It only adds to the intrigue when the pair do eventually get in the ring in just under two weeks, in a fight that feels a long time coming, having been pushed back on two occasions.
Eubank Jr, 32, is coming into the prime years of his career and stands at the precipice of a world title shot, being the mandatory challenger for the WBA belt currently held by Ryota Murata – who will reportedly fight Gennady Golovkin in a unification fight this spring, after the pair’s initial bout was called of due to Covid.
As one of the central figures in Sky’s new Matchroom-less boxing regime, he now has the platform and backing to propel him towards stardom. And with newfound stability and direction under Jones Jr, having previously fluctuated between trainers, often training himself, perhaps also the ingredients to get there.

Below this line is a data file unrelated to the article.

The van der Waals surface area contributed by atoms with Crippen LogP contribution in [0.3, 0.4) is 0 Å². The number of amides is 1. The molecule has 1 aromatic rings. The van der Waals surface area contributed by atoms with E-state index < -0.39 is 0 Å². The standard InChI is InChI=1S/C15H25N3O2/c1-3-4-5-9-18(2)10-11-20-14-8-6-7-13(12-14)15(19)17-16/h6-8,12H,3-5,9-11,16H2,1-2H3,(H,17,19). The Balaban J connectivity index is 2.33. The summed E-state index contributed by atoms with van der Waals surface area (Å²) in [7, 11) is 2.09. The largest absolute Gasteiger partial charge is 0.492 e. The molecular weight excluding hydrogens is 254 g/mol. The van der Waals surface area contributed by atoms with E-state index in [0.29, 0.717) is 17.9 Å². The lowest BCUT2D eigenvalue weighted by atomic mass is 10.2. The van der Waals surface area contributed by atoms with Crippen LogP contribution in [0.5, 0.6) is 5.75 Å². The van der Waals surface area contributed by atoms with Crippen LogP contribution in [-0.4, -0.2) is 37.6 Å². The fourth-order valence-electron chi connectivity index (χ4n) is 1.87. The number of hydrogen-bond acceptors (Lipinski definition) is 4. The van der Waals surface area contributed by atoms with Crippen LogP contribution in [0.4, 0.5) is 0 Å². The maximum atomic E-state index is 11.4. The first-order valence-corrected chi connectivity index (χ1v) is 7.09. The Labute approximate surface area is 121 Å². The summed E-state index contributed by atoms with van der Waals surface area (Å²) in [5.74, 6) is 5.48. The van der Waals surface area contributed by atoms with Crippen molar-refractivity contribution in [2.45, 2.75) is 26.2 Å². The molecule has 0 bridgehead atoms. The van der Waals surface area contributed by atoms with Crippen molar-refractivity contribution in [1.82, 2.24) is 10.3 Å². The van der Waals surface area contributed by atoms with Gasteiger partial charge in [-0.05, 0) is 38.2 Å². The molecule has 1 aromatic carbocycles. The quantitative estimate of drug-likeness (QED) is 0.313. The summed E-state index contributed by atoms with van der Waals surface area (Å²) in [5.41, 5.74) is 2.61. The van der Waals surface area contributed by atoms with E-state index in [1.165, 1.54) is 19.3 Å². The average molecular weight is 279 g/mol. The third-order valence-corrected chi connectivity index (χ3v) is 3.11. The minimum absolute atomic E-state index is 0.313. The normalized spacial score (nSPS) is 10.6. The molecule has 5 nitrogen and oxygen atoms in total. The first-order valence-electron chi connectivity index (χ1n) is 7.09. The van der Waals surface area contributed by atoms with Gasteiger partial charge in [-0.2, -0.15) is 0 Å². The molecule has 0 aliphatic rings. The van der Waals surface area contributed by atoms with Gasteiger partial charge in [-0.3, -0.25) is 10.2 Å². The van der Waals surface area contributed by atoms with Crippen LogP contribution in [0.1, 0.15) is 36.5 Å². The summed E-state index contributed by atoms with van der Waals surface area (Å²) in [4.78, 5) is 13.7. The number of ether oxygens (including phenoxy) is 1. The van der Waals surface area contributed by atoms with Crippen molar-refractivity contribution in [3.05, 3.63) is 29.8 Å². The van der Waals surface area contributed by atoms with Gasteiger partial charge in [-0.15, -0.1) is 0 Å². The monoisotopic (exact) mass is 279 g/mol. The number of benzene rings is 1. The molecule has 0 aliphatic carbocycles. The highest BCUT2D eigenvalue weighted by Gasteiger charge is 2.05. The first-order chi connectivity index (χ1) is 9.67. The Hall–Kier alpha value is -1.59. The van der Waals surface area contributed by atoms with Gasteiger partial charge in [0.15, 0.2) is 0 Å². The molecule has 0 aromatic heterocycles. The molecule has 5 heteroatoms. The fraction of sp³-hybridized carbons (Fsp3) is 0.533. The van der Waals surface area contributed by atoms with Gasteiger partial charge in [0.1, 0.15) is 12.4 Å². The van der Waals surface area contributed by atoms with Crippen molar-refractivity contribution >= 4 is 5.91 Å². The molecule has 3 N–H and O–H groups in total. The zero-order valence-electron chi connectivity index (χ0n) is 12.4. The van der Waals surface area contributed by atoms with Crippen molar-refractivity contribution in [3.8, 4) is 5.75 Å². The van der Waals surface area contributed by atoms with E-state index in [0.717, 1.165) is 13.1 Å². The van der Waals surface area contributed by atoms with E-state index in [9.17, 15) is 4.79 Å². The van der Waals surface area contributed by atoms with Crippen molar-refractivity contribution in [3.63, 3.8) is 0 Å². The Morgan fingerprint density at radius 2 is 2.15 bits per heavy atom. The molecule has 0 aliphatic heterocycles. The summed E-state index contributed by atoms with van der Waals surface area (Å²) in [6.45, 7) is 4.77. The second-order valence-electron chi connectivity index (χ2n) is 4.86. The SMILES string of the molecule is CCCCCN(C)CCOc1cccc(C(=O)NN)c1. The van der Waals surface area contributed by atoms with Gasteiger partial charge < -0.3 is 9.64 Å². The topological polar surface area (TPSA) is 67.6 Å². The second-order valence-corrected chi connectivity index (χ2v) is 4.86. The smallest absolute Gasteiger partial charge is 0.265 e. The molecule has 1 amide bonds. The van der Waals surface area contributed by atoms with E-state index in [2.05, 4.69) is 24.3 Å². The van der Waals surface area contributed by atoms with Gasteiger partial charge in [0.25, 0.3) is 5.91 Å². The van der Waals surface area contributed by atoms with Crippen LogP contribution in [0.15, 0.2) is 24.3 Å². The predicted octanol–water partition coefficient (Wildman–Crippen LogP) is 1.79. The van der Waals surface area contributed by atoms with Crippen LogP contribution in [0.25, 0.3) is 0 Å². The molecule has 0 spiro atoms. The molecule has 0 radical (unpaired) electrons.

Inside the ring, 2021 was mostly a successful one for Eubank Jr, though also undeniably frustrating. He first in May showed real improvement with a measured, patient performance in an impressive points victory over Marcus Morrison in his first outing under his new trainer.
He then in October totally outclassed Wanik Awdijan having finally made it to ring, albeit two weeks later than planned, after initial opponent Sven Elbir tested positive for Covid and replacement opponent was taken out of the equation on fight day due to concerns over his medical records – all after his return was delayed having struggled with coronavirus himself.
A December showdown against Williams could have capped off the year perfectly, before it too was pushed back.
Eubank Jr showed improved calm and poise as he outworked Marcus Morrison in May 2021